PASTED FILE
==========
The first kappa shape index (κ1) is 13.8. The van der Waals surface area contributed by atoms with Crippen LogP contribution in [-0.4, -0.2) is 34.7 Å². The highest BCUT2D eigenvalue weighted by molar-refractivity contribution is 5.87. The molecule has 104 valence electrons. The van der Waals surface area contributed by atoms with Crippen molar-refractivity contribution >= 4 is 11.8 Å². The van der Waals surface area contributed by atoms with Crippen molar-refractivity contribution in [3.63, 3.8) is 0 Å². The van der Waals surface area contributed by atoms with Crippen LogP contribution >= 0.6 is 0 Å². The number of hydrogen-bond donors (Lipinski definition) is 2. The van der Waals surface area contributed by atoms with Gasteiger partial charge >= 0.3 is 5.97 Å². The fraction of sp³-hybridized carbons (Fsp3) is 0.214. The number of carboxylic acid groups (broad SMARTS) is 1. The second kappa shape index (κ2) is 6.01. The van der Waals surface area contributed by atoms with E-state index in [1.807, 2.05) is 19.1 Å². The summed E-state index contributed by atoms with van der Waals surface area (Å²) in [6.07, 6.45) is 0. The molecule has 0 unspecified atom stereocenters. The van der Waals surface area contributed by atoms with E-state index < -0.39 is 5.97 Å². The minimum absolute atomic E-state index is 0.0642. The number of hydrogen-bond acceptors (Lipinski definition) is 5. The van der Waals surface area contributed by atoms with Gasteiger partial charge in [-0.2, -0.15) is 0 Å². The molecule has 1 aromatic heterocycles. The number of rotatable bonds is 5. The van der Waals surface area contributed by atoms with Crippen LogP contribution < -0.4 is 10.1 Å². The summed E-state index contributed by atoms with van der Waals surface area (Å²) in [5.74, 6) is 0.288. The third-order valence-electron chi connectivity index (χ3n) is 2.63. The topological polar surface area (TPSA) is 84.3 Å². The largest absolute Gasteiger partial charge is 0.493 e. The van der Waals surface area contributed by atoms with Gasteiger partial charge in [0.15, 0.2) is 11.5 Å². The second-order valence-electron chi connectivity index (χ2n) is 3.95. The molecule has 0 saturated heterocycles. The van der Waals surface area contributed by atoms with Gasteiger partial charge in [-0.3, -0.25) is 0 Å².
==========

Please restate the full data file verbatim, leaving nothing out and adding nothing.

The first kappa shape index (κ1) is 13.8. The van der Waals surface area contributed by atoms with Crippen LogP contribution in [-0.4, -0.2) is 34.7 Å². The highest BCUT2D eigenvalue weighted by molar-refractivity contribution is 5.87. The molecule has 104 valence electrons. The van der Waals surface area contributed by atoms with Crippen molar-refractivity contribution >= 4 is 11.8 Å². The van der Waals surface area contributed by atoms with Crippen molar-refractivity contribution in [3.63, 3.8) is 0 Å². The van der Waals surface area contributed by atoms with Crippen LogP contribution >= 0.6 is 0 Å². The number of hydrogen-bond donors (Lipinski definition) is 2. The van der Waals surface area contributed by atoms with Gasteiger partial charge >= 0.3 is 5.97 Å². The fraction of sp³-hybridized carbons (Fsp3) is 0.214. The number of carboxylic acid groups (broad SMARTS) is 1. The second kappa shape index (κ2) is 6.01. The van der Waals surface area contributed by atoms with E-state index in [1.807, 2.05) is 19.1 Å². The summed E-state index contributed by atoms with van der Waals surface area (Å²) in [6.07, 6.45) is 0. The molecule has 0 unspecified atom stereocenters. The van der Waals surface area contributed by atoms with E-state index < -0.39 is 5.97 Å². The minimum absolute atomic E-state index is 0.0642. The number of hydrogen-bond acceptors (Lipinski definition) is 5. The van der Waals surface area contributed by atoms with Gasteiger partial charge in [-0.2, -0.15) is 0 Å². The molecule has 1 aromatic heterocycles. The number of rotatable bonds is 5. The van der Waals surface area contributed by atoms with Crippen LogP contribution < -0.4 is 10.1 Å². The summed E-state index contributed by atoms with van der Waals surface area (Å²) in [5.74, 6) is 0.288. The third-order valence-electron chi connectivity index (χ3n) is 2.63. The topological polar surface area (TPSA) is 84.3 Å². The largest absolute Gasteiger partial charge is 0.493 e. The van der Waals surface area contributed by atoms with Gasteiger partial charge in [0.15, 0.2) is 11.5 Å². The second-order valence-electron chi connectivity index (χ2n) is 3.95. The molecule has 0 saturated heterocycles. The van der Waals surface area contributed by atoms with Gasteiger partial charge in [-0.3, -0.25) is 0 Å².